The Amsterdam Court's decision

In its judgment (only available in Dutch) of 30 August 2023, the Amsterdam District Court ("Court") ruled as follows: The core of the case revolves around the question whether (the board of) Airbus had inside information about corruption and bribery practices in its business and the financial consequences of (criminal) investigations into them, which it wrongfully failed to disclose.

The Court then considered six different periods and/or events where Airbus may have possessed information about the bribery practices that it should have disclosed.

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For the period 2008 to 2014, the court ruled that AIRL had not presented evidence to determine a concrete case and thus no wrongdoing had been proven.

Four other periods and/or events were also examined with the Court concluding that:

  1. certain information Airbus did not disclose would not have had a significant impact on the Airbus share price,
  2. that Airbus disclosed all information available to it at the time,
  3. and/or that Airbus did not possess inside information.

In only one particular period did the Court leave it open regarding whether Airbus may have possessed inside information, primarily as Airbus was not obligated to disclose it (due to the deferral option of Clause 17(4) Market Abuse Regulation).

Regarding AIRL's request to examine the unedited and uncensored settlement agreements, in addition to other (internal) documents, the Court concluded that AIRL had no legitimate interest in requesting such access because, among other things, the added value was unclear.

The Court did not address AIRL's ESG argument, but it may be concluded that this argument also failed to benefit AIRL.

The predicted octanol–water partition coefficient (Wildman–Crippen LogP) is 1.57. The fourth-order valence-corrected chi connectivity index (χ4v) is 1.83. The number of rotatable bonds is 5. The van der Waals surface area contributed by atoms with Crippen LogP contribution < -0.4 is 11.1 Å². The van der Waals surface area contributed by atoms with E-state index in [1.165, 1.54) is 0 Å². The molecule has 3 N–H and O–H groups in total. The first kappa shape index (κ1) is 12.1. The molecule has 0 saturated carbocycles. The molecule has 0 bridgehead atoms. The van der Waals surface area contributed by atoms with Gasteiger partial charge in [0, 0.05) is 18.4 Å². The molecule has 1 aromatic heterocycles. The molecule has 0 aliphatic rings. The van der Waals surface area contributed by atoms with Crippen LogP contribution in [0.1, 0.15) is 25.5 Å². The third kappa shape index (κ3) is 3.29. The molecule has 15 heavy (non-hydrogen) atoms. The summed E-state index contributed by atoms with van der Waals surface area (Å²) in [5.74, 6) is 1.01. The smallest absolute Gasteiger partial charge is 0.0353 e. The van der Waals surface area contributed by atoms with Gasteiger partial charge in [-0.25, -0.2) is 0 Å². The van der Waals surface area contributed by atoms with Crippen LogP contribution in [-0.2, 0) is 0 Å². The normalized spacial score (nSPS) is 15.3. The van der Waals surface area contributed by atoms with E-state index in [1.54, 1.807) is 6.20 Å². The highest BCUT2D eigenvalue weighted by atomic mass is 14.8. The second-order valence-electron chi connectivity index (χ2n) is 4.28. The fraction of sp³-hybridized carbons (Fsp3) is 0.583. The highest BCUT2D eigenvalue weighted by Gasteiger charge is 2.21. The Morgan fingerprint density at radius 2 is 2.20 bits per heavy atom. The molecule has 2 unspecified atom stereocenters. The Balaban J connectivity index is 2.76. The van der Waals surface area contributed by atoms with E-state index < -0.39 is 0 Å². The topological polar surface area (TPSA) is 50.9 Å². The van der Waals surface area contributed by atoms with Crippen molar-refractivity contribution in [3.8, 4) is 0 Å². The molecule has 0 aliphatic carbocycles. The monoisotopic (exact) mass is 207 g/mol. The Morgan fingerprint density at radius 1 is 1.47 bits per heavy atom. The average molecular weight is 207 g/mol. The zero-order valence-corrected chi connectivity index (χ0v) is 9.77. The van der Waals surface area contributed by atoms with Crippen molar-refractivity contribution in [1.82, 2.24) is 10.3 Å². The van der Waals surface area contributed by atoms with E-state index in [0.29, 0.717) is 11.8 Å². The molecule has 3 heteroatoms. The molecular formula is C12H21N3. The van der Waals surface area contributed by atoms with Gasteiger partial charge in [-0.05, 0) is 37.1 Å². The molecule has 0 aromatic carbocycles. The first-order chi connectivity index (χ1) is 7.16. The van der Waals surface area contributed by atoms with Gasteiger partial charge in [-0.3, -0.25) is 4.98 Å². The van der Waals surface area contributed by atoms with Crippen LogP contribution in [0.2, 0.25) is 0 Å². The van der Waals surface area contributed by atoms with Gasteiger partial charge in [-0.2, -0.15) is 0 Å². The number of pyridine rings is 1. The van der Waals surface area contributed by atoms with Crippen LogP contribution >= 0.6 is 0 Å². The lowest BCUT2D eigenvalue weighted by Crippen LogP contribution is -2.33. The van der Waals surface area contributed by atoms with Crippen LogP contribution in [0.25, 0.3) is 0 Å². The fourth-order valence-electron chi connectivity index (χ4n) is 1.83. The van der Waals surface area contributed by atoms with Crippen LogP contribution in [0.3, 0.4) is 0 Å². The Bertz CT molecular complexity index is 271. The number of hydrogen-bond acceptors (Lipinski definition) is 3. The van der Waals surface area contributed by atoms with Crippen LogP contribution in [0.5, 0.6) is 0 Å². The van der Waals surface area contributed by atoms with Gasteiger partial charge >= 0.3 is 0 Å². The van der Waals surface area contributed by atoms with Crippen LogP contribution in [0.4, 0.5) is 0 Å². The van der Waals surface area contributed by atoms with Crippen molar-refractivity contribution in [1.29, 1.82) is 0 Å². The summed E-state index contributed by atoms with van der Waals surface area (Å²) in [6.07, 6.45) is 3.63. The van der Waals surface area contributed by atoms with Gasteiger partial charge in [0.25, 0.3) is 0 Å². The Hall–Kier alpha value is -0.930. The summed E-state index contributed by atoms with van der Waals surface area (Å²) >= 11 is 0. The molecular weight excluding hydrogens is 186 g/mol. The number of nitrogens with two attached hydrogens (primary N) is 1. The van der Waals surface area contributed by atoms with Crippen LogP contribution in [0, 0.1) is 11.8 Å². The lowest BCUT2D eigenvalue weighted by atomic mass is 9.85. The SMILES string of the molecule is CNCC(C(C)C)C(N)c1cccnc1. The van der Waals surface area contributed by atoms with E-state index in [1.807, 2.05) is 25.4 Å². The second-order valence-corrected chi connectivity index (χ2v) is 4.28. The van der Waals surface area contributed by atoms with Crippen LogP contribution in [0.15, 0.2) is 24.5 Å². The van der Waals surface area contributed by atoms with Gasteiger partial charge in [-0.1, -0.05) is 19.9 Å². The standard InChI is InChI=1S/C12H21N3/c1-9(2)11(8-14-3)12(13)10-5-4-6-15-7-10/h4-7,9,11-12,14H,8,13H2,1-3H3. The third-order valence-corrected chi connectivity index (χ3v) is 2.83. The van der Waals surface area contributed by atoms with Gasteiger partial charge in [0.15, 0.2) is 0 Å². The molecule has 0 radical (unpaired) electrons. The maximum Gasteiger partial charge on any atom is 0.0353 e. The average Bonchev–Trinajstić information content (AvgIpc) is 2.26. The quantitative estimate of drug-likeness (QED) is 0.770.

The above leads the Court to conclude that Airbus provided investors with timely and accurate information and dismisses all claims.

Impact on two pending Airbus opt-out WAMCA-proceedings against Airbus for investor losses

In addition to these proceedings by AIRL, two WAMCA proceedings are also pending against Airbus:

  1. The proceedings of “Investor Loss Compensation Foundation”.
  2. The proceedings of “Airbus Investors Recovery Foundation”.

Both of these WAMCA-proceedings are currently at a preliminary stage. No lead plaintiff has yet been appointed and the debate on the merits of the case has not yet commenced.

However, both WAMCA-proceedings (largely) address the same facts and allegations that were raised in the AIRL-proceedings and also have the aim to obtain damages on behalf of investors. Airbus Investors Recovery Foundation's subpoena further states this foundation works closely with AIRL.

It is to be expected that the AIRL ruling will have a negative impact on both WAMCA-proceedings. This will only be different if additional (and stronger) evidence has been or will be introduced in the WAMCA-proceedings to further support the foundations' insider information allegations. Of course, the AIRL judgment is still open to appeal. If AIRL were to appeal, the Court of appeal’s judgment could obviously be different.